The film is most lively when Guido falls into another fantasy where he reigns over a harem of beautiful women from his past. They dote on Guido, pampering him at every turn. The scene is a manifestation of Guido’s mistreatment of the women in his life and is an introspective look into how he perceives them. The women soon rebel against the tyrant and reveal harsh truths about his character. They curse his mistreatment of women above a certain age. Guido’s position of power is crumbling. The scene is made even more epic as Richard Wagner’s famous The Ride of Valkyries plays. In the scene’s crescendo, it's none other than Luisa who assures the other women “This is how things are meant to be.” whilst returning to traditional housewife duties.

Throughout 8 ½ Guido’s afflictions are made worse by his film entourage. Writers, producers, and actresses hound him as they try to unravel the mystery of the film. But Guido’s once adored artistry remains suppressed as he still cannot find the inspiration to complete the film. The star director is by no means a timid character, however, we do empathise with him over his torment by those around him. We can all relate to the pressure of work responsibilities and approaching deadlines causing much stress.

Guido’s character and lust for women is summarised when he finally meets his ideal woman, Claudia (Claudia Cardinale), who he had previously daydreamed about. Guido unloads the plot of his film onto her, illuminating Claudia that in the end it is she who becomes the lost protagonist's salvation. We come to understand that the film’s protagonist is a reflection of Guido. We see dreamlike glimpses of Claudia in the scene Guido describes to her. Then, to Guido’s unapproval, Claudia shares her thoughts. She says the protagonist isn’t someone an audience can sympathise due to his incapacity to love properly. Defeated, Guido calls off the film.

“This life is so full of confusion already, that there's no need to add chaos to chaos.”

As for my favourite scene, I was torn between Guido’s fantasy of all the women in his life rebelling against him, or the film’s ending. I believe the ending takes the win due to its more positive symbolism. The producers call a press conference though Guido had called off the film. Succumbed by the relentless journalist’s questions about the film, Guido wallows beneath a table and imagines shooting himself in the head as an escape. Though a somewhat clichéd moment, it felt genuine given its pretence. We see Guido walk away from his failed film set, ready to throw in the towel, whilst Carini, the film critic, delivers a powerful monologue. He soundly rationalises that giving up on the film was for the best. In perfect poetism, he tells Guido “Destroying is better than creating when we’re not creating truly necessary things.” But before Guido can finally lay his film to rest, all the people in his life, past and present, appear before him on set. Inspired, Guido finally accepts himself and his true feelings. In a touching finale, himself and Luisa join the parading group, hands held together.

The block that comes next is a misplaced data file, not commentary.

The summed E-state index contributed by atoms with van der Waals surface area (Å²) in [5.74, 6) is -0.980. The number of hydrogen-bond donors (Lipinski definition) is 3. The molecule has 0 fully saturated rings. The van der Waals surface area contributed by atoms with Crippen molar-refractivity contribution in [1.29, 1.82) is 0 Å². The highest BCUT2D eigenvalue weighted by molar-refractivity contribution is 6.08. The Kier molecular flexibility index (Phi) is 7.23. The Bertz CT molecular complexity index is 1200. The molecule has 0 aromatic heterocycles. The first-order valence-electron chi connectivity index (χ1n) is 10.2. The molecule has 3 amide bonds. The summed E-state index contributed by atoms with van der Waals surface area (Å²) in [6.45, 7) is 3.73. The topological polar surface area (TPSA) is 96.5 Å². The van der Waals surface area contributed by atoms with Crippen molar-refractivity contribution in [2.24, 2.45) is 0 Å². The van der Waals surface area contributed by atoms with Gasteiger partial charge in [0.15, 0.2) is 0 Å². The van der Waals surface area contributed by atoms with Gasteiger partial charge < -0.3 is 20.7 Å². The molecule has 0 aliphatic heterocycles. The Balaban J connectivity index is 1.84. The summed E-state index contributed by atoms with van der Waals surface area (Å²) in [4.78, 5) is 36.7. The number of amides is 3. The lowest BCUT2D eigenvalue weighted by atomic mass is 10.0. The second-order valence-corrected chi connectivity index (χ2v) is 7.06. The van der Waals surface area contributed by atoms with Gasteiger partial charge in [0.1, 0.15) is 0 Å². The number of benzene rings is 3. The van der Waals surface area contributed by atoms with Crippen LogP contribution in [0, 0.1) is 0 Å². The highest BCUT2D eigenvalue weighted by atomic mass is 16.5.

It is no wonder 8 ½ is amongst so many film directors’, even Fellini’s himself, favourite movies. Its excellent exploration into the difficulties endured during the creative process is accurate and of profound quality. If creativity is to be able to express something in an imaginative way, then fumbling to find that in which you wish to express is surely a travesty to a creative’s self-esteem. Guido is at odds with himself as he suffers from a creative block. Marcello Mastroianni is able to masterfully portray the character’s vulnerability as he searches for inspiration. As someone working in the creative industry, though not quite a filmmaker, I can relate to the hardships of not being able to conjure true emotions into my work. It makes you second guess yourself, and there’s a self-loathing that comes with it. Mastroianni does well to capture Guido’s flatness. Wanting to say something, but not knowing what, is a truly difficult dilemma.